Overall Rating Silver
Overall Score 60.05
Liaison Chelsea Dalton
Submission Date Dec. 11, 2020

STARS v2.2

University of Toronto Mississauga
OP-20: Hazardous Waste Management

Status Score Responsible Party
Complete 0.75 / 1.00 Ahmed Azhari
Director, Utilities & Sustainability
Facilities Management & Planning
"---" indicates that no data was submitted for this field

Does the institution have strategies in place to safely dispose of all hazardous, special (e.g. coal ash), universal, and non-regulated chemical waste and seek to minimize the presence of these materials on campus?:

A brief description of steps taken to reduce hazardous, special (e.g. coal ash), universal, and non-regulated chemical waste:

Solid waste is repacked into 200L drums; this reduces the amount of 20L pails being incinerated, and also reduces disposal costs. Purchasing Acetone and 2-Propynol in 200L drums is not only more cost effective, but also reduces the amount of glass waste generated. 4L amber glass bottles are reused, where possible, as containers for the Acetone and 2-Propynol. We have also retrofitted most of our buildings to LED light bulbs, which have an extremely long life and therefore cut down on the number of light tubes needing to be recycled.

A brief description of how the institution safely disposes of hazardous, universal, and non-regulated chemical waste:

UTM Stores/Receiving accepts and disposes of, on average per month, 1000L of liquid organic waste, 200L of liquid inorganic waste, 100L-200L of corrosive waste, and 10 drums of solid waste. The vast majority of liquid and solid waste arrives in 20L pails; glass bottles are discouraged due to breakability and cost of disposal. All chemical waste is stored in a prefabricated shed located just outside of Davis Receiving; the shed is emptied monthly by our current waste disposal contractor, Terrapure.

A brief description of any significant hazardous material release incidents during the previous three years, including volume, impact and response/remediation:

There have been no University related releases of a significant amount at UTM in the last three years.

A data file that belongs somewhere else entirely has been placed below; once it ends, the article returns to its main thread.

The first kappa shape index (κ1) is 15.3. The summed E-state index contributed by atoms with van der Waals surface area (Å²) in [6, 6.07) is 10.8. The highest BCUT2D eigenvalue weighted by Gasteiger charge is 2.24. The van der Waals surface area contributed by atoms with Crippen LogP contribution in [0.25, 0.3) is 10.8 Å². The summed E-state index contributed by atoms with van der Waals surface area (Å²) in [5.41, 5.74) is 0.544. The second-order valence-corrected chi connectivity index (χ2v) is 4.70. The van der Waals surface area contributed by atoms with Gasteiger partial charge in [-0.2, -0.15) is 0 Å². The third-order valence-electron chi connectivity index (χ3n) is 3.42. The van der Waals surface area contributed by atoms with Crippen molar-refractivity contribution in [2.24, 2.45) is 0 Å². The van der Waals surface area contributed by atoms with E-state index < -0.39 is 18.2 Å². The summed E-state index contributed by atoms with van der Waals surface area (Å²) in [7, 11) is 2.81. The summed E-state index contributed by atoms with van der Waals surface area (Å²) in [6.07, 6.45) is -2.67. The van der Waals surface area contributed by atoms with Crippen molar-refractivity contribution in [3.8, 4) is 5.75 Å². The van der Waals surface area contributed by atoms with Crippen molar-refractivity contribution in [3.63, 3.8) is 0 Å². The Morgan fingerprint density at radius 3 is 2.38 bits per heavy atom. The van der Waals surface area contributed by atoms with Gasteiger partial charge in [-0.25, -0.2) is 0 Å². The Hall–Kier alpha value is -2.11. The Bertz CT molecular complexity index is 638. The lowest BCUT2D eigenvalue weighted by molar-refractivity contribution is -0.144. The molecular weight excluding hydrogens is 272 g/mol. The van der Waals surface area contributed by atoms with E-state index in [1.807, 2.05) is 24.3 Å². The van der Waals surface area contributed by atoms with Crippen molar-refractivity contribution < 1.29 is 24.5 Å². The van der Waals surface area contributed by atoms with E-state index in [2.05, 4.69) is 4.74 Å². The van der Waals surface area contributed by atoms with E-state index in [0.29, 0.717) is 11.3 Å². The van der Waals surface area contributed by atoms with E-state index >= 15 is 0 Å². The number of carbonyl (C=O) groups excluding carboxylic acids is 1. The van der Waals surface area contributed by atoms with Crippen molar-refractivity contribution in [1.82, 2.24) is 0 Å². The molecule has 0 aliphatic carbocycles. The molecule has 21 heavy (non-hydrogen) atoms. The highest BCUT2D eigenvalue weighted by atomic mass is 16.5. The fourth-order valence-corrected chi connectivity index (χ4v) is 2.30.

A brief description of any inventory system employed by the institution to facilitate the reuse or redistribution of laboratory chemicals:

Due to the high purity required of the chemicals used for research purposes, there is minimal re-use at this time.

Does the institution have or participate in a program to responsibly recycle, reuse, and/or refurbish electronic waste generated by the institution?:

Does the institution have or participate in a program to responsibly recycle, reuse, and/or refurbish electronic waste generated by students?:

A brief description of the electronic waste recycling program(s), including information about how electronic waste generated by the institution and/or students is recycled:

E-waste that is generated by UTM is securely stored in the Davis Building prior to pickup by our e-waste recycler, Quantum Lifecycle. Quantum is R2 certified and does not send any material to landfill. E-waste is either refurbished and reused, or separated into component materials and recycled. Hard drives are removed and data securely destroyed prior to recycling.

Is the institution’s electronic waste recycler certified under the e-Stewards and/or Responsible Recycling (R2) standards?:

Website URL where information about the institution’s hazardous waste program is available:
Additional documentation to support the submission:

The information presented here is self-reported. While AASHE staff review portions of all STARS reports and institutions are welcome to seek additional forms of review, the data in STARS reports are not verified by AASHE. If you believe any of this information is erroneous or inconsistent with credit criteria, please review the process for inquiring about the information reported by an institution and complete the Data Inquiry Form.